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Former Gner Engine Shed

A Grade II Listed Building in Stephenson, Darlington

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Coordinates

Latitude: 54.5319 / 54°31'54"N

Longitude: -1.543 / 1°32'34"W

OS Eastings: 429670

OS Northings: 515273

OS Grid: NZ296152

Mapcode National: GBR KJN1.R7

Mapcode Global: WHC5X.8CH4

Entry Name: Former Gner Engine Shed

Listing Date: 9 January 2008

Grade: II

Source: Historic England

Source ID: 1392356

English Heritage Legacy ID: 504511

Location: Darlington, DL1

County: Darlington

Electoral Ward/Division: Stephenson

Built-Up Area: Darlington

Traditional County: Durham

Lieutenancy Area (Ceremonial County): County Durham

Church of England Parish: Darlington St James

Church of England Diocese: Durham

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Darlington

Listing Text


907/0/10027 HAUGHTON ROAD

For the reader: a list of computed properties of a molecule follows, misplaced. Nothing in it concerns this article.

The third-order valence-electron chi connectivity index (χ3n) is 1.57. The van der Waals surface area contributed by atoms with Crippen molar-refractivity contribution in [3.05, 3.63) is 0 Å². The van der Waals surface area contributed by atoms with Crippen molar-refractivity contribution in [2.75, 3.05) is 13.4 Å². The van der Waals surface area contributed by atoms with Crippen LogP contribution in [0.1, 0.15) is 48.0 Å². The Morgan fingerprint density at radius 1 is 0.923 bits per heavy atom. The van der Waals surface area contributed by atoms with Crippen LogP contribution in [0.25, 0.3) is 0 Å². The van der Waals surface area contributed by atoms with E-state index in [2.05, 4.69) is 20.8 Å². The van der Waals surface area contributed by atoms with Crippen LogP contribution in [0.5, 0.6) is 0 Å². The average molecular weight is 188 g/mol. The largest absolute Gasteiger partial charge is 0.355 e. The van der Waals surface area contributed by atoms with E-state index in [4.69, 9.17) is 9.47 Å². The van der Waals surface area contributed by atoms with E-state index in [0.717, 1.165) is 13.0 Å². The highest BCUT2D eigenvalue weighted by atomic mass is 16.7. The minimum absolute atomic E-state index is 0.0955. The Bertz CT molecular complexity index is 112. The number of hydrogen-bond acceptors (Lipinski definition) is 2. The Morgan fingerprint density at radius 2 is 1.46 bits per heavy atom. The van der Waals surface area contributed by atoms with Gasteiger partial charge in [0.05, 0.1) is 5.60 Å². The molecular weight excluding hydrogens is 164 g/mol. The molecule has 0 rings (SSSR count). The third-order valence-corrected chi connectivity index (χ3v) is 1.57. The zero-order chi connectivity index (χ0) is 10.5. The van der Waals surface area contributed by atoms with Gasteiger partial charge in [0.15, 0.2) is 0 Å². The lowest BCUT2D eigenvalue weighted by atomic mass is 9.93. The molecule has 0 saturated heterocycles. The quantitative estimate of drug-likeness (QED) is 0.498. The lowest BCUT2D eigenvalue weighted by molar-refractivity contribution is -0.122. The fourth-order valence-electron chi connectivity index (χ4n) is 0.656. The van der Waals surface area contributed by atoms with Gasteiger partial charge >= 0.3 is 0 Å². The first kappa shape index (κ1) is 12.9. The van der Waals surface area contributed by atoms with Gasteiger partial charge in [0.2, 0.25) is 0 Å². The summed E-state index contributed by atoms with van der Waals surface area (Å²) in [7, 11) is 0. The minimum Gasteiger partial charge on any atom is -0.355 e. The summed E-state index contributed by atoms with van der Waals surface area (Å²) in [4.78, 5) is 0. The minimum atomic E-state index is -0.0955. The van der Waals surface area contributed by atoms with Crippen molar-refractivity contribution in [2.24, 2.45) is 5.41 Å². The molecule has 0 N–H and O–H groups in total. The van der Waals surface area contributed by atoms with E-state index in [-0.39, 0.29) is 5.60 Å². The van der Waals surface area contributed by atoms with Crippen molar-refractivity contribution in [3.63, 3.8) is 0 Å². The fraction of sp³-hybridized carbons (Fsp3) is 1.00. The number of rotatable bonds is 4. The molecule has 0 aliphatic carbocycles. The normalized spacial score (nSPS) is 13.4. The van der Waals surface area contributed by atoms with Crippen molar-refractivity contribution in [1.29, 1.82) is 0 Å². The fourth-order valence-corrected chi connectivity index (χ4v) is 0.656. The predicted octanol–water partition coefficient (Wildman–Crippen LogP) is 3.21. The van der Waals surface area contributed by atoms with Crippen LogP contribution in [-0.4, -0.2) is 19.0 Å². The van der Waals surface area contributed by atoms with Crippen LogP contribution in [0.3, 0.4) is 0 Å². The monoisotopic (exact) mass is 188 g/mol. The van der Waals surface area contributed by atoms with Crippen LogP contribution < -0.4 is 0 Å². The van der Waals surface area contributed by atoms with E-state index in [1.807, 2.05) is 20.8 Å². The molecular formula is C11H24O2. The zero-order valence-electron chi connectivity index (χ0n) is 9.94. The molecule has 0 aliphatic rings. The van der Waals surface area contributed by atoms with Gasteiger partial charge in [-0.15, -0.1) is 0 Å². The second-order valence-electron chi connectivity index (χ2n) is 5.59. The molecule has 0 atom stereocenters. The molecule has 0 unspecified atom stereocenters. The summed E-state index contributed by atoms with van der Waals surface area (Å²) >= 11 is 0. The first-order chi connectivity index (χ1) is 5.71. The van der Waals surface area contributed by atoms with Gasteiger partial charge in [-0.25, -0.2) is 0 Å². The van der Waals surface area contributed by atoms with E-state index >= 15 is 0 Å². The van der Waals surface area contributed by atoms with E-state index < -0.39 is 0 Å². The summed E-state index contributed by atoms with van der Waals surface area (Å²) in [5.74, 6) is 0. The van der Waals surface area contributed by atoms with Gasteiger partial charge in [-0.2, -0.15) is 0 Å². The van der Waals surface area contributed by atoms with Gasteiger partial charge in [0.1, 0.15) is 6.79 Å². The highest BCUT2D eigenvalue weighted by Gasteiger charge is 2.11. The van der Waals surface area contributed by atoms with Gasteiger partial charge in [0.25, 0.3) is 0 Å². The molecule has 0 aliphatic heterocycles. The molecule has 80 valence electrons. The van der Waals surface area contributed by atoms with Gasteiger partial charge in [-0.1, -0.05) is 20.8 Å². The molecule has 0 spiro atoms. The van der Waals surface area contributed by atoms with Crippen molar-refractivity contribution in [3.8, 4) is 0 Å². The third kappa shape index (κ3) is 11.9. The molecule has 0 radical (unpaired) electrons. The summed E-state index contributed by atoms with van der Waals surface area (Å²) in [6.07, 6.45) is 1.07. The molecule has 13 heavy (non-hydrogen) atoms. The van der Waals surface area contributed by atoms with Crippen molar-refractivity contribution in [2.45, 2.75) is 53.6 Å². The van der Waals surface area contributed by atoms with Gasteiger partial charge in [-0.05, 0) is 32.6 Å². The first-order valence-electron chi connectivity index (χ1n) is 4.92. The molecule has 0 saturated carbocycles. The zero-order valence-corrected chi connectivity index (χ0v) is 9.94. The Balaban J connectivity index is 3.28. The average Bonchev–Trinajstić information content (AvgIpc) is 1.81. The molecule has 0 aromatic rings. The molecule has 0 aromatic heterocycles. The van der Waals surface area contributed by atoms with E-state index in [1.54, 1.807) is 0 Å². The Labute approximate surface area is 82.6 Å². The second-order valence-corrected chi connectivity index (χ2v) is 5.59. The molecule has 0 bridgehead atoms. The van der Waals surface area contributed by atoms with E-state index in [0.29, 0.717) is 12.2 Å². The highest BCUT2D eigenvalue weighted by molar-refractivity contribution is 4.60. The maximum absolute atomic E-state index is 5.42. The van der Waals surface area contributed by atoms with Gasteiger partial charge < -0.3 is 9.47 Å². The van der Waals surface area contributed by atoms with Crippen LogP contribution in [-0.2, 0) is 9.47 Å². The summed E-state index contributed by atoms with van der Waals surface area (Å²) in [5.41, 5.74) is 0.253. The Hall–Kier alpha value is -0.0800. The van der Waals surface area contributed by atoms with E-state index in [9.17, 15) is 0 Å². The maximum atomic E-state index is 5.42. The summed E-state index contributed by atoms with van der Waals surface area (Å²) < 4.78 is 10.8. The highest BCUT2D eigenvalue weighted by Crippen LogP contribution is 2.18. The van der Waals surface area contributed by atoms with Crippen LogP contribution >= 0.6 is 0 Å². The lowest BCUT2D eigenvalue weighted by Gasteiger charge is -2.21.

09-JAN-08 Former GNER Engine Shed

II
Engine Shed 1840/41 possibly by J T Andrews of York for the Great North of England Railway.

MATERIALS: red brick with stone dressings and corrugated asbestos roofing; timber ventilator.

PLAN: a single storey rectangular building comprising 2 bays into which engines entered from the south.

EXTERIOR: South Elevation: 2-bays with 2 large round headed engine openings with stone imposts, one partially blocked and one covered with boarded sliding doors. The roof is hipped with oversailing eaves and a raised louvered ventilator along the apex.
North Elevation: 2 large round headed engine openings with stone imposts, one blocked and one with boarded doors.